High School Girls Put STEM Education Into Practice With Refinery’s Female Mentors

Jan 24, 2023 12:45 PM ET
  • A group of 40 high school girls spent a day at Marathon Petroleum’s El Paso, Texas, refinery gaining firsthand knowledge of careers related to science, technology, engineering and math.
  • They interacted with women engineers, scientists and operators from the facility and participated in hands-on activities to learn about specific job responsibilities.
  • The attending students had submitted applications and were selected by their schools to take part in the event, and one of them was awarded a $1,000 scholarship for college.

As an environmental engineer, Rebecca Ayala is directly aware that the number of women entering her professional field remains statistically low. U.S. Census Bureau data show women represented about 15% of all engineers in 2019. This reality motivated Ayala to help organize an event for high school girls in late 2022 at Marathon Petroleum’s El Paso, Texas, refinery where she works, so they could interact with female employees in careers related to science, technology, engineering and math (STEM) to gain firsthand knowledge of these disciplines.

“The refinery had never hosted anything like this,” Ayala said. “We had 40 girls spend an entire day at the facility, which involved presentations from women engineers, scientists and operators, a site tour that included the laboratory, a panel discussion and several hands-on learning activities.”

Among other immersive experiences during the Girls in STEM Day event, students designed water filters and tested the water they filtered at the site’s laboratory. They also put on safety gloves to turn valves on a piping system demonstrator and took part in a tabletop exercise that simulated the transfer of refined product from one tank to another, using water in containers connected to a system of plastic tubes.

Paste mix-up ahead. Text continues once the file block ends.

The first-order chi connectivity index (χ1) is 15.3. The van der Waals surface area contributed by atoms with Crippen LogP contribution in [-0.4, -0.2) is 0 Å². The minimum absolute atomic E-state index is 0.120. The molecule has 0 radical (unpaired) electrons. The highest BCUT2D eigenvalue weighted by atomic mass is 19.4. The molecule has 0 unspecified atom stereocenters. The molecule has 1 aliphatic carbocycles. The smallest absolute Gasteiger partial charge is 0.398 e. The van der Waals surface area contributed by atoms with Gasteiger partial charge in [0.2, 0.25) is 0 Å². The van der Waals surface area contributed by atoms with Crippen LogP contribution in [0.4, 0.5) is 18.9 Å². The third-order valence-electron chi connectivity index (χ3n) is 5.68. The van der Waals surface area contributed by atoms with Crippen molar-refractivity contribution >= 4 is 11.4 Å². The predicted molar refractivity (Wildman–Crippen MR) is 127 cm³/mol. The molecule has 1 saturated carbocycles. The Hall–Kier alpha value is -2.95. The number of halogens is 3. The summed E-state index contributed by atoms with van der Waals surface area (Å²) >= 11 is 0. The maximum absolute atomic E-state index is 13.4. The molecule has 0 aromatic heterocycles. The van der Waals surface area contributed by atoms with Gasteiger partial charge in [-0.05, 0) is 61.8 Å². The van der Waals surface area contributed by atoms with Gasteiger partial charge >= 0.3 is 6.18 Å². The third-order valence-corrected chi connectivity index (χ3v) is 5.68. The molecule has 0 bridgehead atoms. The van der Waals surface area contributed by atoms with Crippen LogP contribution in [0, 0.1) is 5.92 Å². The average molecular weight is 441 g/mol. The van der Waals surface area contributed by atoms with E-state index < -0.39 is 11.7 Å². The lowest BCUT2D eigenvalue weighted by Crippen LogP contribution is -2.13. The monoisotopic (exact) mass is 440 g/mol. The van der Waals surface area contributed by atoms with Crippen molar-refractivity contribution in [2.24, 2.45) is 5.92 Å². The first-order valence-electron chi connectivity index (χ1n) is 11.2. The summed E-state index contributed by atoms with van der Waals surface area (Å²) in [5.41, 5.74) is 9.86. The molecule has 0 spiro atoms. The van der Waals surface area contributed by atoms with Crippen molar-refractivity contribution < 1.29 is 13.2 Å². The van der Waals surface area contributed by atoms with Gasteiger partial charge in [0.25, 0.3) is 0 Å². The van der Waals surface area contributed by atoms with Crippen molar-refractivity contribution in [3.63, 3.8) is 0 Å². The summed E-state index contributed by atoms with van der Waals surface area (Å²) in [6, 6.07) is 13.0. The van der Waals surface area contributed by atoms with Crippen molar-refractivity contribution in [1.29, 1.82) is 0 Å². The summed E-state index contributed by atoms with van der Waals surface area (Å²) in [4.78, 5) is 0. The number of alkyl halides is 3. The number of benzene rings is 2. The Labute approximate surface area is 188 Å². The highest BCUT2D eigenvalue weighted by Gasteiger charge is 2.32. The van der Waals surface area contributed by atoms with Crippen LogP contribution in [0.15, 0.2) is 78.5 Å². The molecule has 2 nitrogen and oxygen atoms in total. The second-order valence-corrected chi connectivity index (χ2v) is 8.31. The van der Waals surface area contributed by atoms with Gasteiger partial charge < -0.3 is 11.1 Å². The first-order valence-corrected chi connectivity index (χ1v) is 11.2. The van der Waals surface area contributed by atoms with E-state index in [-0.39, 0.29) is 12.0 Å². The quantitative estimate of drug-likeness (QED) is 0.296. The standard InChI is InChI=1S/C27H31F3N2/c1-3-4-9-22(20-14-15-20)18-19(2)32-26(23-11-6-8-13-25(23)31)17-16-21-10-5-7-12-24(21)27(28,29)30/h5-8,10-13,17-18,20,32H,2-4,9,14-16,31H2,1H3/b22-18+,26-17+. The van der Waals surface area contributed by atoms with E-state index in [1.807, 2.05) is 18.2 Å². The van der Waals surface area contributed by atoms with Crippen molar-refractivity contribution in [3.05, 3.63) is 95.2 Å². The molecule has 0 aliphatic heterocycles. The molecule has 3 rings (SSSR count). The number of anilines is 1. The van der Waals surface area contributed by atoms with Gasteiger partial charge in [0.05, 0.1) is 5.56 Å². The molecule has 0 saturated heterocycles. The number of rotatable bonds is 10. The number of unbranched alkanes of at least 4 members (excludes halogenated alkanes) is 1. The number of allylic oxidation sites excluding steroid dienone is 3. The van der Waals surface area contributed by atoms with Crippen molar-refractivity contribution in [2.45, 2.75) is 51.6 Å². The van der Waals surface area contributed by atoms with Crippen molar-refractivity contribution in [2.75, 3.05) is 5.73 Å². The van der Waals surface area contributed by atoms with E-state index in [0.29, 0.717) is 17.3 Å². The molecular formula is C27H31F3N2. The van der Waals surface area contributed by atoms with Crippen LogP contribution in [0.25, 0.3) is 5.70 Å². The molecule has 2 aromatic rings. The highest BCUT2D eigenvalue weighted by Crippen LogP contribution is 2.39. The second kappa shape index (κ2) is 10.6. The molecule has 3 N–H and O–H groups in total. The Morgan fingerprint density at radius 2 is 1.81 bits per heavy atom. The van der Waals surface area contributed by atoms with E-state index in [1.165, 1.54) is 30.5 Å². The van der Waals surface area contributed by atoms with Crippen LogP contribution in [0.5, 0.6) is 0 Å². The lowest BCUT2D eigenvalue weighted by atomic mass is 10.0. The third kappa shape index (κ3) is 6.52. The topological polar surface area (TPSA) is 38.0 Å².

Refinery participants came from multiple departments, including technical services, engineering, the laboratory, operations, environmental, process safety management and safety. Ayala said her co-organizers found a creative way to introduce concepts behind the personal protective equipment (PPE) that must be worn by refinery employees for various tasks.

“We had PPE fashion shows where we invited ladies to walk a ‘runway’ wearing various types of PPE while our industrial hygienists described for students the purposes of their clothing and equipment.”

The girls at the event were juniors and seniors from several area high schools who had to submit applications and be selected to take part. Before the day ended, one of the students was awarded a $1,000 scholarship for college, based on her application and level of participation.

Given the feedback about the gathering, efforts to plan a similar event in 2023 are already taking shape.

“These girls were very smart and asked questions that were very advanced for their age. We definitely want to do this again in the coming year,” Ayala said.